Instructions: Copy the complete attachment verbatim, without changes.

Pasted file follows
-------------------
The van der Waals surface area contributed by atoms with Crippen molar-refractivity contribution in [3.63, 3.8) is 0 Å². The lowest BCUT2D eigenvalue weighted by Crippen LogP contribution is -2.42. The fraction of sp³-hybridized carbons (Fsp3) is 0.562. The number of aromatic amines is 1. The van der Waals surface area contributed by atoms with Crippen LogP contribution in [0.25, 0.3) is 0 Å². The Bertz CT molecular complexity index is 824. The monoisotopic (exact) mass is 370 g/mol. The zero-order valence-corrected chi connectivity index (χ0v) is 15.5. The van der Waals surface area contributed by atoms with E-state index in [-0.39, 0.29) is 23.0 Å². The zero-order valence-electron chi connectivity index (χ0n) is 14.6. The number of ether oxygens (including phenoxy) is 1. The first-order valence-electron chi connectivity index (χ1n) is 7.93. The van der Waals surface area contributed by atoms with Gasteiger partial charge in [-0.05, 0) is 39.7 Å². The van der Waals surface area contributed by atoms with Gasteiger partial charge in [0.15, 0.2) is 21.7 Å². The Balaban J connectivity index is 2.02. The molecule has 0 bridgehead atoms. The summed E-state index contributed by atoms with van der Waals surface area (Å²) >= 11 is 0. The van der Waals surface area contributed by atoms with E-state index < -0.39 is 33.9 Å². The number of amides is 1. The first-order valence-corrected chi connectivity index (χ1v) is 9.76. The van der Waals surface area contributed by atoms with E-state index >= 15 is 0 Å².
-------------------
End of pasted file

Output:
The van der Waals surface area contributed by atoms with Crippen molar-refractivity contribution in [3.63, 3.8) is 0 Å². The lowest BCUT2D eigenvalue weighted by Crippen LogP contribution is -2.42. The fraction of sp³-hybridized carbons (Fsp3) is 0.562. The number of aromatic amines is 1. The van der Waals surface area contributed by atoms with Crippen LogP contribution in [0.25, 0.3) is 0 Å². The Bertz CT molecular complexity index is 824. The monoisotopic (exact) mass is 370 g/mol. The zero-order valence-corrected chi connectivity index (χ0v) is 15.5. The van der Waals surface area contributed by atoms with E-state index in [-0.39, 0.29) is 23.0 Å². The zero-order valence-electron chi connectivity index (χ0n) is 14.6. The number of ether oxygens (including phenoxy) is 1. The first-order valence-electron chi connectivity index (χ1n) is 7.93. The van der Waals surface area contributed by atoms with Gasteiger partial charge in [-0.05, 0) is 39.7 Å². The van der Waals surface area contributed by atoms with Gasteiger partial charge in [0.15, 0.2) is 21.7 Å². The Balaban J connectivity index is 2.02. The molecule has 0 bridgehead atoms. The summed E-state index contributed by atoms with van der Waals surface area (Å²) >= 11 is 0. The van der Waals surface area contributed by atoms with E-state index < -0.39 is 33.9 Å². The number of amides is 1. The first-order valence-corrected chi connectivity index (χ1v) is 9.76. The van der Waals surface area contributed by atoms with E-state index >= 15 is 0 Å².